Quince Marmalade

Rub the quinces with a cloth, cut them in quarters. Put them on the fire with a little water, and stew them till they are sufficiently tender to rub them through a sieve. When strained, put a pound of sugar to a pound of the pulp. Set it on the fire, and let it cook slowly. To ascertain when it is done, take out a little and let it get cold, and if it cuts smoothly, it is done.

Crab-apple marmalade is made in the same way.

Crab-apple jelly is made like quince jelly.

Most other fruits are preserved so much like the preceding that it is needless to give any more particular directions than to say that a pound of sugar to a pound of fruit is the general rule for all preserves that are to be kept through warm weather and a long time.

Preserved Watermelon Rinds

This a fine article to keep well without trouble for a long time. Peel the melon, and boil it in just enough water to cover it till it is soft, trying with a fork. (If you wish it green, put green vine-leaves above and below each layer, and scatter powdered alum, less than half a tea-spoonful to each pound.)

Allow a pound of sugar to each pound of rind, and clarify it as directed previously.

Simmer the rinds two hours in this sirup, and flavor it with lemon-peel grated and tied in a bag. Then put the melon in a tureen, and boil the sirup till it looks thick, and pour it over. Next day, give the sirup another boiling, and put the juice of one lemon to each quart of sirup. Take care not to make it bitter by too much of the peel.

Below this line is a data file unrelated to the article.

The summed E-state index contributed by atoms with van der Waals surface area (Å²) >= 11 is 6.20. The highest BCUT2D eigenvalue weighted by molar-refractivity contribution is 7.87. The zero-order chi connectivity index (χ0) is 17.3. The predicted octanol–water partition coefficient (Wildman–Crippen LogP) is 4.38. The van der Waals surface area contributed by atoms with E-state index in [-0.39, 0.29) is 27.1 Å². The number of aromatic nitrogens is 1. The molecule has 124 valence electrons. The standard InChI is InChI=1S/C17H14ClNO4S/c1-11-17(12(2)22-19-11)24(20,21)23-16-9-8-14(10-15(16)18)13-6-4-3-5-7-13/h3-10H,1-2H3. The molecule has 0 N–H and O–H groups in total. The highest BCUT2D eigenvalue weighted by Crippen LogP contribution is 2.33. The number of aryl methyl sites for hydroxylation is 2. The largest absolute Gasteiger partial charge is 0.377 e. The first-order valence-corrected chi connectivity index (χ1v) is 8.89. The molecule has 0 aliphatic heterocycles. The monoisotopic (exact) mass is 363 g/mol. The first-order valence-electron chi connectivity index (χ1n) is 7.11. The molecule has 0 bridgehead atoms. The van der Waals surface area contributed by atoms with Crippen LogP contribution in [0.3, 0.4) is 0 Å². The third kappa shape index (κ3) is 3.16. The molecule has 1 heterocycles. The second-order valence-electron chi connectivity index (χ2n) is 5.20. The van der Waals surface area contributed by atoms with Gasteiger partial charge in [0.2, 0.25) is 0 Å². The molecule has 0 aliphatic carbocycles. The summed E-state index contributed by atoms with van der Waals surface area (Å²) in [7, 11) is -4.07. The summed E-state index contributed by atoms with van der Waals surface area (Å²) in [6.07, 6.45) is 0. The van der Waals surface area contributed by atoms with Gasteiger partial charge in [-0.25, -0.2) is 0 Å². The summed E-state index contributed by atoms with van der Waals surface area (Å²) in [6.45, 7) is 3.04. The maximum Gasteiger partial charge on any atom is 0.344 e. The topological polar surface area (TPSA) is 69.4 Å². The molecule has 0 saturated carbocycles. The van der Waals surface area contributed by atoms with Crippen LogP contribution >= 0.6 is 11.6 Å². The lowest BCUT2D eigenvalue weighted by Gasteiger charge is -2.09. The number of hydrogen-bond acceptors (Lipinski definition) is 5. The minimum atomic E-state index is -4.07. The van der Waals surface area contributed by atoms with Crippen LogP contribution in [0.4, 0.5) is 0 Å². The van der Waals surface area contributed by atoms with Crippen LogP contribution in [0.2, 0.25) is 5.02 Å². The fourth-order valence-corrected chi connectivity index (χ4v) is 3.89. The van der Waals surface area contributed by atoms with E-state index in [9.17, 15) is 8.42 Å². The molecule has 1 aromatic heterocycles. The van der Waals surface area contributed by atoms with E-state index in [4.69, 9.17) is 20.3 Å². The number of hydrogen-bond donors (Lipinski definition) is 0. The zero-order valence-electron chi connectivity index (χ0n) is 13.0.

Citrons are preserved in the same manner. Both these keep through hot weather with very little care in sealing and keeping.

Preserved Pumpkin

Cut a thick yellow pumpkin, peeled, into strips two inches wide and five or six long.

Take a pound of white sugar for each pound of fruit, and scatter it over the fruity and pour on two wine-glasses of lemon-juice for each pound of pumpkin.

Next day, put the parings of one or two lemons with the fruit and sugar, and boil the whole three quarters of an hour, or long enough to make it tender and clear without breaking. Lay the pumpkin to cool, strain the sirup, and then pour it on to the pumpkin.

If there is too much lemon-peel, it will be bitter.